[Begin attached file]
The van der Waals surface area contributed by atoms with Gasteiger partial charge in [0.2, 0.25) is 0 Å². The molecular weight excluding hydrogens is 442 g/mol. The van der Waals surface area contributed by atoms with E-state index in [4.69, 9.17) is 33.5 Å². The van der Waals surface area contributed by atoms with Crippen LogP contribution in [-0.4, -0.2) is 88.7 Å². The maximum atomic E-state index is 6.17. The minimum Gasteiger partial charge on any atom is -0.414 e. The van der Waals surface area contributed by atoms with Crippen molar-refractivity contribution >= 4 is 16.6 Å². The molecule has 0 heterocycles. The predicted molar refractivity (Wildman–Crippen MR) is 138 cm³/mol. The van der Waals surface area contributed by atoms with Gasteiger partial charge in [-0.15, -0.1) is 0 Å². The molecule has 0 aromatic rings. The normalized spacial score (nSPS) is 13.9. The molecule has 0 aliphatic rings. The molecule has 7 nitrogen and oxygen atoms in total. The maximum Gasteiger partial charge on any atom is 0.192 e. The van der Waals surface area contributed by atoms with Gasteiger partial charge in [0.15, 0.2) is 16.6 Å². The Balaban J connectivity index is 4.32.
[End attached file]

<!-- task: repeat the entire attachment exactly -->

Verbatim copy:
The van der Waals surface area contributed by atoms with Gasteiger partial charge in [0.2, 0.25) is 0 Å². The molecular weight excluding hydrogens is 442 g/mol. The van der Waals surface area contributed by atoms with E-state index in [4.69, 9.17) is 33.5 Å². The van der Waals surface area contributed by atoms with Crippen LogP contribution in [-0.4, -0.2) is 88.7 Å². The maximum atomic E-state index is 6.17. The minimum Gasteiger partial charge on any atom is -0.414 e. The van der Waals surface area contributed by atoms with Crippen molar-refractivity contribution >= 4 is 16.6 Å². The molecule has 0 heterocycles. The predicted molar refractivity (Wildman–Crippen MR) is 138 cm³/mol. The van der Waals surface area contributed by atoms with Gasteiger partial charge in [-0.15, -0.1) is 0 Å². The molecule has 0 aromatic rings. The normalized spacial score (nSPS) is 13.9. The molecule has 0 aliphatic rings. The molecule has 7 nitrogen and oxygen atoms in total. The maximum Gasteiger partial charge on any atom is 0.192 e. The van der Waals surface area contributed by atoms with Gasteiger partial charge in [0.15, 0.2) is 16.6 Å². The Balaban J connectivity index is 4.32.